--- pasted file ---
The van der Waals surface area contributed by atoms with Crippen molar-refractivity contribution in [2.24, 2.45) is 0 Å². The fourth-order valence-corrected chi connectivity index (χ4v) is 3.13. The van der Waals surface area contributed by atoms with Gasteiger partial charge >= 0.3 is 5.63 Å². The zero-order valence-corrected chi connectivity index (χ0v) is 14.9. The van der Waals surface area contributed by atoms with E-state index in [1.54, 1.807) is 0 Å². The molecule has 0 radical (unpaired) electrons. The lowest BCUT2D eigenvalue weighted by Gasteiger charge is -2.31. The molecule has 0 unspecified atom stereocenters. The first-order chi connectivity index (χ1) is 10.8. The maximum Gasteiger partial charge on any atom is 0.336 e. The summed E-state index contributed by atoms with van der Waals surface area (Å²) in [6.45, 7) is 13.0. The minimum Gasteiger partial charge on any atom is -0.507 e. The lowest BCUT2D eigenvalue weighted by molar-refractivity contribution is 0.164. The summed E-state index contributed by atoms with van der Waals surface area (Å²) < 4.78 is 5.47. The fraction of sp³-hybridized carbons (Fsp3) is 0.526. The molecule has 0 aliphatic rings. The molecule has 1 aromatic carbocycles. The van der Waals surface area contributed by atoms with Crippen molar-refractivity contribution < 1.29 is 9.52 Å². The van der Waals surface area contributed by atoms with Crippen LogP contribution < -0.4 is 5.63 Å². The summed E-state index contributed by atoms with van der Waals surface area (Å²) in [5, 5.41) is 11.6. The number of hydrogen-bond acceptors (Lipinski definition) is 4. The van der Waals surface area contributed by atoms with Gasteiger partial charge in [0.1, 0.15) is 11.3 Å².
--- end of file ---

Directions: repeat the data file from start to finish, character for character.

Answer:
The van der Waals surface area contributed by atoms with Crippen molar-refractivity contribution in [2.24, 2.45) is 0 Å². The fourth-order valence-corrected chi connectivity index (χ4v) is 3.13. The van der Waals surface area contributed by atoms with Gasteiger partial charge >= 0.3 is 5.63 Å². The zero-order valence-corrected chi connectivity index (χ0v) is 14.9. The van der Waals surface area contributed by atoms with E-state index in [1.54, 1.807) is 0 Å². The molecule has 0 radical (unpaired) electrons. The lowest BCUT2D eigenvalue weighted by Gasteiger charge is -2.31. The molecule has 0 unspecified atom stereocenters. The first-order chi connectivity index (χ1) is 10.8. The maximum Gasteiger partial charge on any atom is 0.336 e. The summed E-state index contributed by atoms with van der Waals surface area (Å²) in [6.45, 7) is 13.0. The minimum Gasteiger partial charge on any atom is -0.507 e. The lowest BCUT2D eigenvalue weighted by molar-refractivity contribution is 0.164. The summed E-state index contributed by atoms with van der Waals surface area (Å²) < 4.78 is 5.47. The fraction of sp³-hybridized carbons (Fsp3) is 0.526. The molecule has 0 aliphatic rings. The molecule has 1 aromatic carbocycles. The van der Waals surface area contributed by atoms with Crippen molar-refractivity contribution < 1.29 is 9.52 Å². The van der Waals surface area contributed by atoms with Crippen LogP contribution < -0.4 is 5.63 Å². The summed E-state index contributed by atoms with van der Waals surface area (Å²) in [5, 5.41) is 11.6. The number of hydrogen-bond acceptors (Lipinski definition) is 4. The van der Waals surface area contributed by atoms with Gasteiger partial charge in [0.1, 0.15) is 11.3 Å².